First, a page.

See/do as much as possible! If...
See/do as much as possible! If you want to go shopping, then the city centre is obviously a great place to go, but also go to Byres Road (get the underground to Hillhead, or lots of buses go there - the 44 definitely does, I'm not sure about the numbers ot the other routes) for more unusual shops - DeCourcey's Arcade (in DeCourcey's Lane) has some nice specialist shops and cafes. Also, go to Ashton Lane for a good selection of pubs, cafes and restaurants. Basically the variety of shops, cafes, pubs, clubs, etc. Standing out in Aston lane with a glass of wine just seems so continental.... :-)
In town, you should go to Princes Square. Although most of the shops are VERY expensive, you can get reasonably priced food there. However it can get very busy around lunch time. Try to get a seat by the balcony - although this is the smoking section, you get a good view of the rest of the centre, and if there are musicians playing, you can see them as well as hear them!
Old firm games
As I already mentioned in my main page, Glasgow is a city which is divided from a religious point of view between catholics and protestants and nowhere else is this more visible than in football. A game between footbal clubs Rangers (protestant) and Celtic (catholic), referred to as "old firm", is an experience unrivalled to games played anywhere else. just don't get caught up in any fights afterwards.
Celtic Football Club
Historically linked to the Irish community of Scotland, Celtic is one of the most beloved/hated football clubs in Scotland. Part of the Old Firm (derby with Rangers Football Club), its history dates back to 1888 and it is one of Scotland's most successful clubs having raised the European Cup before any other club in the United Kingdom.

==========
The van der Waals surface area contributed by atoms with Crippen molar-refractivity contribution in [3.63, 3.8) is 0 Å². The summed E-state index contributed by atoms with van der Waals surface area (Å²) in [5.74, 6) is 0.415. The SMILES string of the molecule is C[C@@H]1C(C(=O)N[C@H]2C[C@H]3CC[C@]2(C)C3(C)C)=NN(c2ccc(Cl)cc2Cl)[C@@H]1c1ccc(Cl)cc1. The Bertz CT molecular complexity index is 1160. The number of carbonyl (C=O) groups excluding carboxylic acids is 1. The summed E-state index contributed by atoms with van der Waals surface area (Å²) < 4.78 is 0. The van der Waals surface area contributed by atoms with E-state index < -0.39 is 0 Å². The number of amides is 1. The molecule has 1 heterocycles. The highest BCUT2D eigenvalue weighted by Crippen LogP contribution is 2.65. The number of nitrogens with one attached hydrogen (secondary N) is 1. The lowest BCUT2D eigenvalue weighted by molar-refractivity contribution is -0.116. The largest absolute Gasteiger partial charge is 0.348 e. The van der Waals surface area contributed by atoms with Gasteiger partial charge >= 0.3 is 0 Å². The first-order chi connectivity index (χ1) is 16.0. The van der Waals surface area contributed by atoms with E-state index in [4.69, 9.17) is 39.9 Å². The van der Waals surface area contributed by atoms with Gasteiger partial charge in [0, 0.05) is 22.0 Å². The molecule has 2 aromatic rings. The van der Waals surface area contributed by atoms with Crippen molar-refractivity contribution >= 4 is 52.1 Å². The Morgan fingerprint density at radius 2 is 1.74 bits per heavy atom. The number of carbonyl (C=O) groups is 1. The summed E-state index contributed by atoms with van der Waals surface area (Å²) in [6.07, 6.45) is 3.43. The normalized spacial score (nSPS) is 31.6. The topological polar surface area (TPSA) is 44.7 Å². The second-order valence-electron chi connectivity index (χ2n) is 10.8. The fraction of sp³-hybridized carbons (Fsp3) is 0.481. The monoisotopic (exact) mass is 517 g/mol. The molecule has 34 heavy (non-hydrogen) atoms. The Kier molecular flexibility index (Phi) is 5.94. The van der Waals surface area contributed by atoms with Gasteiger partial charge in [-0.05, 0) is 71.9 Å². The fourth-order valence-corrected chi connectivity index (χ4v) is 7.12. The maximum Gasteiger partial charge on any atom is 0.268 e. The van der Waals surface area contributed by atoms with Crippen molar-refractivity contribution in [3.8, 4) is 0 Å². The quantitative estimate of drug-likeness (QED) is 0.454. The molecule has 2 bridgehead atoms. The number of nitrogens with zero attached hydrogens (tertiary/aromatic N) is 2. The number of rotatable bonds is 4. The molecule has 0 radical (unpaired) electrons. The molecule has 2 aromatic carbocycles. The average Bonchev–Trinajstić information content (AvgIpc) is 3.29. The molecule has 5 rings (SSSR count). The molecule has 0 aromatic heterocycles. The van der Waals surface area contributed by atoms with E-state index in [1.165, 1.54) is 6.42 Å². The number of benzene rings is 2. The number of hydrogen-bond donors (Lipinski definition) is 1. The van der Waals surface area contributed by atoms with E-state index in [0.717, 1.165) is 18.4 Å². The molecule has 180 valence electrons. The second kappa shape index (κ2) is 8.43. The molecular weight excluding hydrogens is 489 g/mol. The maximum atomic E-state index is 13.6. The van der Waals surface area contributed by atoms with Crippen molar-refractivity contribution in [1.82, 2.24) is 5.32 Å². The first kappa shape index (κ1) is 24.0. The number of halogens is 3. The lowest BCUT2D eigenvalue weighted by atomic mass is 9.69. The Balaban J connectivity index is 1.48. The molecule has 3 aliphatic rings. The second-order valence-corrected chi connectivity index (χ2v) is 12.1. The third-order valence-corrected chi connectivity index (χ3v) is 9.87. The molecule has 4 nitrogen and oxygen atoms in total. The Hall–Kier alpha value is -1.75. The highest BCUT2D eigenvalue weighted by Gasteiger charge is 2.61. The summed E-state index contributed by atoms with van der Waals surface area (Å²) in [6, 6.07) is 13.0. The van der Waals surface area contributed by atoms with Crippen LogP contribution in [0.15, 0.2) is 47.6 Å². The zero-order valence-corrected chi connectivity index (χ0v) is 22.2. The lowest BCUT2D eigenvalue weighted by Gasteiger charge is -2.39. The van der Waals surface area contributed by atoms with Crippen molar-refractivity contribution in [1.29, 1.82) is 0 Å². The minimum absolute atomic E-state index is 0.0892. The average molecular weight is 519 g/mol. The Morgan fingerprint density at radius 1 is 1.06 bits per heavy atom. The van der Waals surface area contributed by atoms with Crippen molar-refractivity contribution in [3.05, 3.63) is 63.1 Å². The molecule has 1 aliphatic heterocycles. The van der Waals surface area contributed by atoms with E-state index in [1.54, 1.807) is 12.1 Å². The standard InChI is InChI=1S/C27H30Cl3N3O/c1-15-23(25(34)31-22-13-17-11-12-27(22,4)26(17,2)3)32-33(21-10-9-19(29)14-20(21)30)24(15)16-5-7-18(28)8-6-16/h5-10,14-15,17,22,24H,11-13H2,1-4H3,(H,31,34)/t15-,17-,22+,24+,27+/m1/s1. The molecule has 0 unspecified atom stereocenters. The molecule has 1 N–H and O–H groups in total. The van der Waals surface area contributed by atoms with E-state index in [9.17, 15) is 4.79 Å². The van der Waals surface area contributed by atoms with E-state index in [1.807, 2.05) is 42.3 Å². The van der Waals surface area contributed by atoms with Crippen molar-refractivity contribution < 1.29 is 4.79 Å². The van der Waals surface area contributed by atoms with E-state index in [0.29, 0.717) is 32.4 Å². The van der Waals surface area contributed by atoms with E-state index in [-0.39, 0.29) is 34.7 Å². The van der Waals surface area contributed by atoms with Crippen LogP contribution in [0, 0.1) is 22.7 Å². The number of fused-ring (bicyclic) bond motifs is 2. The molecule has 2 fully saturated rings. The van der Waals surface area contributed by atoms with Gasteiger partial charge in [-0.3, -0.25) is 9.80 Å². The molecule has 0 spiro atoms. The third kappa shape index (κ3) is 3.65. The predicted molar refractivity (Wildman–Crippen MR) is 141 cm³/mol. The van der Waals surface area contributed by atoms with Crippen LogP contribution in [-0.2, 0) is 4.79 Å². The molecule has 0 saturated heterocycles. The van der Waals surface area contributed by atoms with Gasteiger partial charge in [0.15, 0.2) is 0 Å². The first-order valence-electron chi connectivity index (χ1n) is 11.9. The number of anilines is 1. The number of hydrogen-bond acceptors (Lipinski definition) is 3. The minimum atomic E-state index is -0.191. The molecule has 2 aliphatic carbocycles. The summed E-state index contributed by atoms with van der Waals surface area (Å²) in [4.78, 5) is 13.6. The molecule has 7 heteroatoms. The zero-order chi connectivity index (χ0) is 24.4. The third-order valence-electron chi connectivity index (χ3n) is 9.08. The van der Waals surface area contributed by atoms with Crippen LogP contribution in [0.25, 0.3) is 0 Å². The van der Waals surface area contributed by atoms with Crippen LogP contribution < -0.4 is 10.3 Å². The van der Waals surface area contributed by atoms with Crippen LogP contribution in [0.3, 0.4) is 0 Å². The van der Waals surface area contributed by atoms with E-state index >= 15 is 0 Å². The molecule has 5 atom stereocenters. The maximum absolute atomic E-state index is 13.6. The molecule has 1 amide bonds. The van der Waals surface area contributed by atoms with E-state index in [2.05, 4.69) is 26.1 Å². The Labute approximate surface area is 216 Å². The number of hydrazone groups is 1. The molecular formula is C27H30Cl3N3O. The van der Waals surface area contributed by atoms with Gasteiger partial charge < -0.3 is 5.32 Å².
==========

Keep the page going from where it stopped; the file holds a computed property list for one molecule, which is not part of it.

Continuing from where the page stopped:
Tours of Celtic Park run for about two hours and are full of information that suits tourists as well as football fanatics. Entry to the tour costs £8.50 and it runs Monday to Sunday at 11:00, 12:00, 13:45 and 14:30 except on home matchdays.
Barbecue by the Loch
Stopping by at one of the lochs on the way up to Lochness... I think this was Loch Locky. We made time for a barbecue- one of those ready-made, easy to use barbecue packs that you can buy off the shelf in some stores. What a wonderful idea!:)
From door to door to door....
At day you've probably been shopping along Sauchiehall Street. Well, where the shops seemed to stop, that's where the nightlife part begins.
From Charing Cross all the way down to the pedestrian part the clubs and pubs lay door to door. Just start in either end and work yourself to the other.
Be aware that most clubs charge an entrance fee, so you probably won't do many clubs in a night... My tip is to stay at a pub until 11 pm (when they close, imagine that...) and then check out a place which suits your age, class and taste in music (you'll hear rythms out on the street).
Oh, and don't forget the mandatory stop at either of the fast food stops after closing time, it's kind of part of the deal. Some places are really posh, some are very student-ish, dress as you seem fit for your purpose.